NHS chief Sir David Nicholson is facing renewed calls to resign from his post after the revelation nearly £15 million has been spent on preventing whistle-blowers from speaking out.
Sir David has so far held onto his job despite being in charge throughout the Mid-Staffordshire NHS Trust scandal, which led to the otherwise preventable deaths of more than 1,200 patients.
However, Conservative MP Steve Barclay uncovered figures that show £14.7 million of taxpayer's money - equivalent to the annual wage bill for almost 750 nurses - was spent on 598 'special severance payments' over a three-year period.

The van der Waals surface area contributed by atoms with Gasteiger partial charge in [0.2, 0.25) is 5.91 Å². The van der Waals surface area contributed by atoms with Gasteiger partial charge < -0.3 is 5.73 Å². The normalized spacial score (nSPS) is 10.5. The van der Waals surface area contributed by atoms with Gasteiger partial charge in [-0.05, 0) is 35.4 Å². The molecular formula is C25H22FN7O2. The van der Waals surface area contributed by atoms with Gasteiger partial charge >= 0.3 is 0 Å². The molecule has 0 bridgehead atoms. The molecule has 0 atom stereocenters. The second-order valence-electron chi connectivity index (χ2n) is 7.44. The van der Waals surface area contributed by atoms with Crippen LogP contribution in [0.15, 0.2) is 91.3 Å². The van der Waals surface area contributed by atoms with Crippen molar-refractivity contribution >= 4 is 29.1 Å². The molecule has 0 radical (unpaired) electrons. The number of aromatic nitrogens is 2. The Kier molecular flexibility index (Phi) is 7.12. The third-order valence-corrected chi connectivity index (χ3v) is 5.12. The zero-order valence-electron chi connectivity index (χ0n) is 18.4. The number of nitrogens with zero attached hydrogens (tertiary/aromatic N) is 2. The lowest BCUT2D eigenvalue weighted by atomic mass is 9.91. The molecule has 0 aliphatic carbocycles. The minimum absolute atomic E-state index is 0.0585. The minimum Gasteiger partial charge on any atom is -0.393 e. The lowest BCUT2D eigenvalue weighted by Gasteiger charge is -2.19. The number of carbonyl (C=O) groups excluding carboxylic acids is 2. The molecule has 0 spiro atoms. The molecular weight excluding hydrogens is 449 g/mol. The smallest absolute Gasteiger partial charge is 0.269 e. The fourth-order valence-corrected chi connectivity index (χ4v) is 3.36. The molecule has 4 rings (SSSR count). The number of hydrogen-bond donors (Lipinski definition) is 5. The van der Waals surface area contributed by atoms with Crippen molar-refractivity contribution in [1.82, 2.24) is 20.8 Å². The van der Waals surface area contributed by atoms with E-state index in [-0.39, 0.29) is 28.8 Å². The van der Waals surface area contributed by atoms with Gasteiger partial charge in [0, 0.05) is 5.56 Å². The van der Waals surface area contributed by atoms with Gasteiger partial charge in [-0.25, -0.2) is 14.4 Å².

The vast majority of these contained gagging orders aimed at silencing whistle-blowers.
Mr Barclay, the MP for north-east Cambridgeshire, said: "It means that hundreds of potential whistle-blowers may have been prevented from speaking out for fear of legal action, at a total cost to the taxpayer of almost £15 million."
Just last week, health secretary Jeremy Hunt warned the NHS it must encourage a situation whereby staff are not afraid to speak out about poor standards of care.
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